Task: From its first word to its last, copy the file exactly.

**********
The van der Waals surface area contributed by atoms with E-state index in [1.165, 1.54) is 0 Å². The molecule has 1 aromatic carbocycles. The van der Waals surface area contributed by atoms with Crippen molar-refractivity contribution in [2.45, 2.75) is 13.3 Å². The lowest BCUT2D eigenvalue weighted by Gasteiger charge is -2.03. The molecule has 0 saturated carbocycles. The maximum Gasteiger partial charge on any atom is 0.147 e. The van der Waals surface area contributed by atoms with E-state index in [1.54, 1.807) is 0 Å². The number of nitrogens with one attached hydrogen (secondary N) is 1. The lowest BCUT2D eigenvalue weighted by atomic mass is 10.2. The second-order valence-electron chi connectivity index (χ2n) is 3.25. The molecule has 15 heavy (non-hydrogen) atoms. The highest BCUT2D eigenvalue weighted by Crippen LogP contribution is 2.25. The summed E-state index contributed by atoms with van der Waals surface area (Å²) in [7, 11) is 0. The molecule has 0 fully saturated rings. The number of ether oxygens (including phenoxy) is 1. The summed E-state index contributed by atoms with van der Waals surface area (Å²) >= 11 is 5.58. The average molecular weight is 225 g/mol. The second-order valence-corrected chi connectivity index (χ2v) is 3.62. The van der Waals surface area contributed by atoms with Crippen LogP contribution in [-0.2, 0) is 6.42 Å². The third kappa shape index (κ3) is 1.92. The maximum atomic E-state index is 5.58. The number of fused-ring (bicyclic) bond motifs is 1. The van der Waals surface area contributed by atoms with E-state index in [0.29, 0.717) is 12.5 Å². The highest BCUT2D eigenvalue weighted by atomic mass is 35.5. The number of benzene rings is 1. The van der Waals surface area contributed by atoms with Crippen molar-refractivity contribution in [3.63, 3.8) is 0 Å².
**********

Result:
The van der Waals surface area contributed by atoms with E-state index in [1.165, 1.54) is 0 Å². The molecule has 1 aromatic carbocycles. The van der Waals surface area contributed by atoms with Crippen molar-refractivity contribution in [2.45, 2.75) is 13.3 Å². The lowest BCUT2D eigenvalue weighted by Gasteiger charge is -2.03. The molecule has 0 saturated carbocycles. The maximum Gasteiger partial charge on any atom is 0.147 e. The van der Waals surface area contributed by atoms with E-state index in [1.54, 1.807) is 0 Å². The number of nitrogens with one attached hydrogen (secondary N) is 1. The lowest BCUT2D eigenvalue weighted by atomic mass is 10.2. The second-order valence-electron chi connectivity index (χ2n) is 3.25. The molecule has 15 heavy (non-hydrogen) atoms. The highest BCUT2D eigenvalue weighted by Crippen LogP contribution is 2.25. The summed E-state index contributed by atoms with van der Waals surface area (Å²) in [7, 11) is 0. The molecule has 0 fully saturated rings. The number of ether oxygens (including phenoxy) is 1. The summed E-state index contributed by atoms with van der Waals surface area (Å²) >= 11 is 5.58. The average molecular weight is 225 g/mol. The second-order valence-corrected chi connectivity index (χ2v) is 3.62. The van der Waals surface area contributed by atoms with Crippen LogP contribution in [-0.2, 0) is 6.42 Å². The third kappa shape index (κ3) is 1.92. The maximum atomic E-state index is 5.58. The number of fused-ring (bicyclic) bond motifs is 1. The van der Waals surface area contributed by atoms with E-state index in [0.29, 0.717) is 12.5 Å². The highest BCUT2D eigenvalue weighted by atomic mass is 35.5. The number of benzene rings is 1. The van der Waals surface area contributed by atoms with Crippen molar-refractivity contribution in [3.63, 3.8) is 0 Å².